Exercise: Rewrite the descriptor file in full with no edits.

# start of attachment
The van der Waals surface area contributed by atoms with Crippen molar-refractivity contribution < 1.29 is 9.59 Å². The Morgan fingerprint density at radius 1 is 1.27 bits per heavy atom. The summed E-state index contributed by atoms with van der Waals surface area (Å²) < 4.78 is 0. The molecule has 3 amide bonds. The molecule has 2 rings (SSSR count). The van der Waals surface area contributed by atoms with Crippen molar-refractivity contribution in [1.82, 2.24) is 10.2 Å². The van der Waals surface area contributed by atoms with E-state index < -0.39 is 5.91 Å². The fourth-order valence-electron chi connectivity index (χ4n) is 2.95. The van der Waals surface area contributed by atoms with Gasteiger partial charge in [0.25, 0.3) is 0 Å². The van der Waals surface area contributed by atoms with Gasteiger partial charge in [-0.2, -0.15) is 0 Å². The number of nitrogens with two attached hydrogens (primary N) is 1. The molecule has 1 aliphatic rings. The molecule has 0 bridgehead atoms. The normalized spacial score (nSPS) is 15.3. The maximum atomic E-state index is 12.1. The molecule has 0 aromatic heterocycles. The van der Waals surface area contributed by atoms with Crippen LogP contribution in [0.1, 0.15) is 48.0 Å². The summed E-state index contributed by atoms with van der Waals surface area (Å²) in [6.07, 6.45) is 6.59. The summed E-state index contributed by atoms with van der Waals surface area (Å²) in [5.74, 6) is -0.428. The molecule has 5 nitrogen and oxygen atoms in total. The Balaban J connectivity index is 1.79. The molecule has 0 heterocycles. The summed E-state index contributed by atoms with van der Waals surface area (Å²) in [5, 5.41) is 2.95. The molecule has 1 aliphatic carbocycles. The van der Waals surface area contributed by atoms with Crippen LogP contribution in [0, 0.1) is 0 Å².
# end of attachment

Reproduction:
The van der Waals surface area contributed by atoms with Crippen molar-refractivity contribution < 1.29 is 9.59 Å². The Morgan fingerprint density at radius 1 is 1.27 bits per heavy atom. The summed E-state index contributed by atoms with van der Waals surface area (Å²) < 4.78 is 0. The molecule has 3 amide bonds. The molecule has 2 rings (SSSR count). The van der Waals surface area contributed by atoms with Crippen molar-refractivity contribution in [1.82, 2.24) is 10.2 Å². The van der Waals surface area contributed by atoms with E-state index < -0.39 is 5.91 Å². The fourth-order valence-electron chi connectivity index (χ4n) is 2.95. The van der Waals surface area contributed by atoms with Gasteiger partial charge in [0.25, 0.3) is 0 Å². The van der Waals surface area contributed by atoms with Gasteiger partial charge in [-0.2, -0.15) is 0 Å². The number of nitrogens with two attached hydrogens (primary N) is 1. The molecule has 1 aliphatic rings. The molecule has 0 bridgehead atoms. The normalized spacial score (nSPS) is 15.3. The maximum atomic E-state index is 12.1. The molecule has 0 aromatic heterocycles. The van der Waals surface area contributed by atoms with Crippen LogP contribution in [0.1, 0.15) is 48.0 Å². The summed E-state index contributed by atoms with van der Waals surface area (Å²) in [6.07, 6.45) is 6.59. The summed E-state index contributed by atoms with van der Waals surface area (Å²) in [5.74, 6) is -0.428. The molecule has 5 nitrogen and oxygen atoms in total. The Balaban J connectivity index is 1.79. The molecule has 0 heterocycles. The summed E-state index contributed by atoms with van der Waals surface area (Å²) in [5, 5.41) is 2.95. The molecule has 1 aliphatic carbocycles. The van der Waals surface area contributed by atoms with Crippen LogP contribution in [0, 0.1) is 0 Å².